One reason for the longevity of "The Godfather" over the past 40 years is that, behind its gangster plot, is a classic story of an American family, tracing its journey from immigration and poverty toward assimilation and success. In fact, it's not just the story of the Corleone family, but of the Coppola family as well. The movie feels like a personal glimpse into a family album, but it's director/co-screenwriter Francis Ford Coppola's family album as much as it is the fictional Michael Corleone's.

True, the characters came from Mario Puzo's novel. But, on screen, Coppola not only invested them with details from his own family history, he even cast several members of his own family in the three movies, often in roles corresponding to their real-life relationships to him. Playing Michael's sister Connie was Francis' sister, Talia Shire. The director's father and mother, Carmine and Italia Coppola, both appeared as extras; musician Carmine (who composed some music for the three films and won an Oscar for "Part II") is briefly seen as a pianist in the first film, while Italia doubled for Michael's mother during her wake when actress Morgana King didn't want to be photographed in a coffin.

At the end of "The Godfather," Connie's son by Carlo Rizzi is baptized Michael Francis, and the infant is played by the director's then-newborn daughter Sofia. In fact, before becoming a celebrated filmmaker in her own right, Sofia Coppola appeared in all three "Godfather" movies. In "Part II," she was a girl in steerage during Vito's immigration to America. And in "Part III," Francis Coppola cast his daughter in a key role as Michael's daughter, Mary.

Criminal activity aside, Coppola identified strongly with Michael Corleone, the son who dreamed of making his father proud. In his insistence on casting the then-unknown Al Pacino, Coppola defied producer Robert Evans, who wanted Robert Redford or Ryan O'Neal for the role. "Bob Evans wanted a Michael who looked like him. Someone who was handsome and tall," the director recalled in a 2003 interview. "And I wanted a Michael who was more like me, who was more ethnic."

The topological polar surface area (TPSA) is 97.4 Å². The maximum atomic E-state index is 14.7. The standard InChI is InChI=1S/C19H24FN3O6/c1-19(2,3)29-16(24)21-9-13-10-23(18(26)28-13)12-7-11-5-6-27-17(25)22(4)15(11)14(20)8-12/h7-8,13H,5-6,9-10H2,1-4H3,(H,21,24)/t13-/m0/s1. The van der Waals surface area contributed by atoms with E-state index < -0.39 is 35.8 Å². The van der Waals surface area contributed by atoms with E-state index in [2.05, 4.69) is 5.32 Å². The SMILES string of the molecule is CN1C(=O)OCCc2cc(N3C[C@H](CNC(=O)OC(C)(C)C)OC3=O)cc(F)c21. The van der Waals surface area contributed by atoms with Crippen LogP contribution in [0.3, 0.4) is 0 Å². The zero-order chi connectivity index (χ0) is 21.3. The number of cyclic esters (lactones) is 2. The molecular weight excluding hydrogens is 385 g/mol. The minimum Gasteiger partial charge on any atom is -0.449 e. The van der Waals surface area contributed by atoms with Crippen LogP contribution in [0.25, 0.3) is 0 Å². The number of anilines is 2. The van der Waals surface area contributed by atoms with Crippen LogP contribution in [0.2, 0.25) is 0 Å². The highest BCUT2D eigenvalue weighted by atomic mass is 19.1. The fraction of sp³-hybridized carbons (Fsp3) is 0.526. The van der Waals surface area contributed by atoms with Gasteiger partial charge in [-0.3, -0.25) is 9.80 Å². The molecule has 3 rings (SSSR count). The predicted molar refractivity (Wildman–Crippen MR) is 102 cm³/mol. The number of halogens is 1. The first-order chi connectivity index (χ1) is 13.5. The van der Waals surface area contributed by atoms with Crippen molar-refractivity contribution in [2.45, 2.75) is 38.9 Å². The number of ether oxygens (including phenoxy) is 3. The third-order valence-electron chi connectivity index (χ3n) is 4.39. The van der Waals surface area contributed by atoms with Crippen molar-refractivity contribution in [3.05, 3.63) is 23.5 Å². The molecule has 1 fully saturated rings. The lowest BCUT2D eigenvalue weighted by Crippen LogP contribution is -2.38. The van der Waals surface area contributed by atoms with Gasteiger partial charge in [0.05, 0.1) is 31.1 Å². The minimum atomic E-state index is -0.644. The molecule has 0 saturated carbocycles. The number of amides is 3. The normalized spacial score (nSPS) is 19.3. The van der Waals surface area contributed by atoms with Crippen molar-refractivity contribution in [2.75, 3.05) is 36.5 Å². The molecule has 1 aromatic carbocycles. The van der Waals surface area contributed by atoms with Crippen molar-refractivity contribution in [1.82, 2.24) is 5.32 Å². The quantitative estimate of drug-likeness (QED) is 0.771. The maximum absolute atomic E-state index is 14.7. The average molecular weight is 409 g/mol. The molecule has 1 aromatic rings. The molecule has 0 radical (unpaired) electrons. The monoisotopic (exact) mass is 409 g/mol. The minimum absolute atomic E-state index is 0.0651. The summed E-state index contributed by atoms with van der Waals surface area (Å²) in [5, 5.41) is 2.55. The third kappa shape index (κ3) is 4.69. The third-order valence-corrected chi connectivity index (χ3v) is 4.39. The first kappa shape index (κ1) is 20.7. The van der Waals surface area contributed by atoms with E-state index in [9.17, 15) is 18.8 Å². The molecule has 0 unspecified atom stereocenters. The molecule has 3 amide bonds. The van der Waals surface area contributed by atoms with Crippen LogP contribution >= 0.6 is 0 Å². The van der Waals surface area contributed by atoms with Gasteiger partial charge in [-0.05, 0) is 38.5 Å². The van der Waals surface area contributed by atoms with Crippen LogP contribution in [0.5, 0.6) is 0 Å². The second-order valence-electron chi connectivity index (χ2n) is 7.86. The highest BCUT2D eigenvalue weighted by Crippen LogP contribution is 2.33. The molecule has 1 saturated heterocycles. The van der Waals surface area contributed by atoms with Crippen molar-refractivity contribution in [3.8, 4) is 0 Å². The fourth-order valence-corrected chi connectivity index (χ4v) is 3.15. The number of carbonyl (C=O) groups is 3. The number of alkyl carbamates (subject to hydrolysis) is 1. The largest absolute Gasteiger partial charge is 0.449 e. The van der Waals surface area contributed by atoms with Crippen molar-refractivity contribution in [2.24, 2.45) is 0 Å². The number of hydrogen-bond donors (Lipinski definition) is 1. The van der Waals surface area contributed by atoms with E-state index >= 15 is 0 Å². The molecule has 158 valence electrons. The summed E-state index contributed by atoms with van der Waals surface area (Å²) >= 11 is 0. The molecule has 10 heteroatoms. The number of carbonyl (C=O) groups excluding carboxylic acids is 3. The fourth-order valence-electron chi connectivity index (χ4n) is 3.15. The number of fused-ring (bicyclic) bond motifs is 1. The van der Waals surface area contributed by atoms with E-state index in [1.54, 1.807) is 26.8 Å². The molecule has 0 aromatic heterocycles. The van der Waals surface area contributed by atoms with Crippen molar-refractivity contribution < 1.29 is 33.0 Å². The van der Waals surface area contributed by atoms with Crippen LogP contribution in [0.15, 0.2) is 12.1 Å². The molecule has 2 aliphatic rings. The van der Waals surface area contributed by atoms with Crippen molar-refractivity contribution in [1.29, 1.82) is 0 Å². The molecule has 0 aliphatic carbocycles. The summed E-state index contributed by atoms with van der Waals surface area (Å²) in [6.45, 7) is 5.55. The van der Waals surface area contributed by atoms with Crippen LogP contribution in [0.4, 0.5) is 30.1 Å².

Coppola hadn't even wanted to make the film, but Evans had hired him because he was young, inexpensive, and Italian-American; he had wanted "The Godfather" to be a Mafia film authentic enough so that audiences could "smell the spaghetti." (Cue Richard S. Castellano as Clemenza, teaching Pacino's Michael how to cook meat sauce while also offering tips on how to commit his first whacking.) Coppola finally decided to do the film because he was broke, but also because, in researching the New York crime families, he recalled a gangster he'd heard about during his own New York upbringing, a mobster named "Trigger Mike" Coppola. Trigger Mike was no relation, but he'd been part of family lore anyway. There were also family stories of an uncle who had married into the family of a "connected guy," who would threaten to send leg-breakers around if his relatives got into trouble.

Coppola came to realize that the Corleone family would have been very much like his own, with its rituals, its recipes, its storytelling, and its native New Yorker (not immigrant Italian) speech patterns. He recalled: